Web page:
Examining performance differences between Native, Flutter, and React Native mobile development: Take two.


A few weeks ago I wrote a blog post comparing the performance of a simple timer app written as a native application then rewritten in both React Native and Flutter. In that blog post, I came to the conclusion that the React Native and Flutter implementations had roughly similar performance metrics. However, a helpful engineer from the Flutter team pointed out that the Flutter implementation was written particularly inefficiently, so in this blog post we’ll correct that issue and rerun our tests!

First, as a recap, let’s look at the Flutter code we wrote in the last blog post:

void main() => runApp(new MyApp()); class MyApp extends StatelessWidget { @override Widget build(BuildContext context) { return new MaterialApp( home: new MyHomePage(), ); }
} class MyHomePage extends StatefulWidget { MyHomePage({Key key}) : super(key: key); @override _MyHomePageState createState() => new _MyHomePageState();
} class _MyHomePageState extends State<MyHomePage> { int _startTime = new DateTime.now().millisecondsSinceEpoch; int _numMilliseconds = 0; int _numSeconds = 0; int _numMinutes = 0; @override void initState() { super.initState(); Timer.periodic(new Duration(milliseconds: 10), (Timer timer) { int timeDifference = new DateTime.now().millisecondsSinceEpoch - _startTime; double seconds = timeDifference / 1000; double minutes = seconds / 60; double leftoverSeconds = seconds % 60; double leftoverMillis = timeDifference % 1000 / 10; setState(() { _numMilliseconds = leftoverMillis.floor(); _numSeconds = leftoverSeconds.floor(); _numMinutes = minutes.floor(); }); }); } @override Widget build(BuildContext context) { return new Scaffold( body: new Center( child: new Text( sprintf("%02d:%02d:%2d", [_numMinutes, _numSeconds, _numMilliseconds]), ), ) ); }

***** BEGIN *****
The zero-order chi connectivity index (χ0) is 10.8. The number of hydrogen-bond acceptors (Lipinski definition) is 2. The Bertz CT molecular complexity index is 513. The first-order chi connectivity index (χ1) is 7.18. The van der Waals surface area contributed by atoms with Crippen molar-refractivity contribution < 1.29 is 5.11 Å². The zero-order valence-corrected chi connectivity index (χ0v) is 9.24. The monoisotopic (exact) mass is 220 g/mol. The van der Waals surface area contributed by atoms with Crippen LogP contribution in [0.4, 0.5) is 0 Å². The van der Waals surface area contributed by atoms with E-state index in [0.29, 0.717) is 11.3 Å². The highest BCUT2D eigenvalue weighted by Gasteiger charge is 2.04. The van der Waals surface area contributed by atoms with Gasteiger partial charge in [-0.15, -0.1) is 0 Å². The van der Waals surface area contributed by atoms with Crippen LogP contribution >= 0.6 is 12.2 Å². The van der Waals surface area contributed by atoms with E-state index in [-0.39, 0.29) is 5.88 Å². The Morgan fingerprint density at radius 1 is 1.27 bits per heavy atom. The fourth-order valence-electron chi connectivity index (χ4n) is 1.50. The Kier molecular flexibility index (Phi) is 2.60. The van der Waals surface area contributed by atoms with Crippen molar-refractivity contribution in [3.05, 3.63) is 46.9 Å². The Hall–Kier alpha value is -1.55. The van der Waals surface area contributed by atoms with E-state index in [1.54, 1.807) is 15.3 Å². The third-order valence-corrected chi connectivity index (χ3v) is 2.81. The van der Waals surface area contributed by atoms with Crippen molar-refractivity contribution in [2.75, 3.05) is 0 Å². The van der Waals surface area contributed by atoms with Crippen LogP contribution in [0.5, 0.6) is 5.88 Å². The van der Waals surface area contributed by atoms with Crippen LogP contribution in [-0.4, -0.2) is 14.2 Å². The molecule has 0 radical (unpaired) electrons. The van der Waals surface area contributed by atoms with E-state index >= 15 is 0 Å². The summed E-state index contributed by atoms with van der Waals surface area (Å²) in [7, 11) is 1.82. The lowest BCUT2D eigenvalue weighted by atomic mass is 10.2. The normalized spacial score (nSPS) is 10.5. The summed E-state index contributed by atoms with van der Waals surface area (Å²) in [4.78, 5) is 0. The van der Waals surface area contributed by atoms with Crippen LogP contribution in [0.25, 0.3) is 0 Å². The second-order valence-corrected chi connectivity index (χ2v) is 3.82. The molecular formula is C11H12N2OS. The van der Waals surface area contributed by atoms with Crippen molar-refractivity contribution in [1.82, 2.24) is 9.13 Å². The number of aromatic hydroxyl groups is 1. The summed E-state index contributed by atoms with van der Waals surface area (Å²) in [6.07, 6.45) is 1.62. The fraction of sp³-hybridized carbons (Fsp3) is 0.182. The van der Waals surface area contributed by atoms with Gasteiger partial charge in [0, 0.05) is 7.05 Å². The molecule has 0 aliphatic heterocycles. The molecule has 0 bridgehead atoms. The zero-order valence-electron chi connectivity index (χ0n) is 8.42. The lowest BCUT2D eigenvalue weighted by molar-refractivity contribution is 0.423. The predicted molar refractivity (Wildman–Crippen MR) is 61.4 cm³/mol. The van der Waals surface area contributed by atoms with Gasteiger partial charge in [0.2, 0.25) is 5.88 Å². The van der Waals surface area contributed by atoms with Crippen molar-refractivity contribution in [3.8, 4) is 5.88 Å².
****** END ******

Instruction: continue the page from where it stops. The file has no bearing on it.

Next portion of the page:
}

Let’s walk through the code. We have a StatelessWidget called MyApp that builds a StatefulWidget called MyHomePage. MyHomePage consists of a Scaffold, which is a kind of container class used to show different material design oriented widgets, and a centered Text widget. Every 10 milliseconds we reset the state with updated timer information and redraw the widget tree.

Herein lies the problem - we’re not just redrawing the Text widget, which is all that we actually care about - we’re also redrawing the entire scaffold. So every ten milliseconds we’re doing a lot more work than necessary. We can easily fix this by by moving the Scaffold and Center widgets up into our stateless MyApp widget. Applying that adjustment results in the following:

void main() => runApp(new MyApp()); class MyApp extends StatelessWidget { @override Widget build(BuildContext context) { return MaterialApp( home: new Scaffold( body: new Center( child: new TimerWidget(), )), ); }
} class TimerWidget extends StatefulWidget { @override TimerWidgetState createState() { return new TimerWidgetState(); }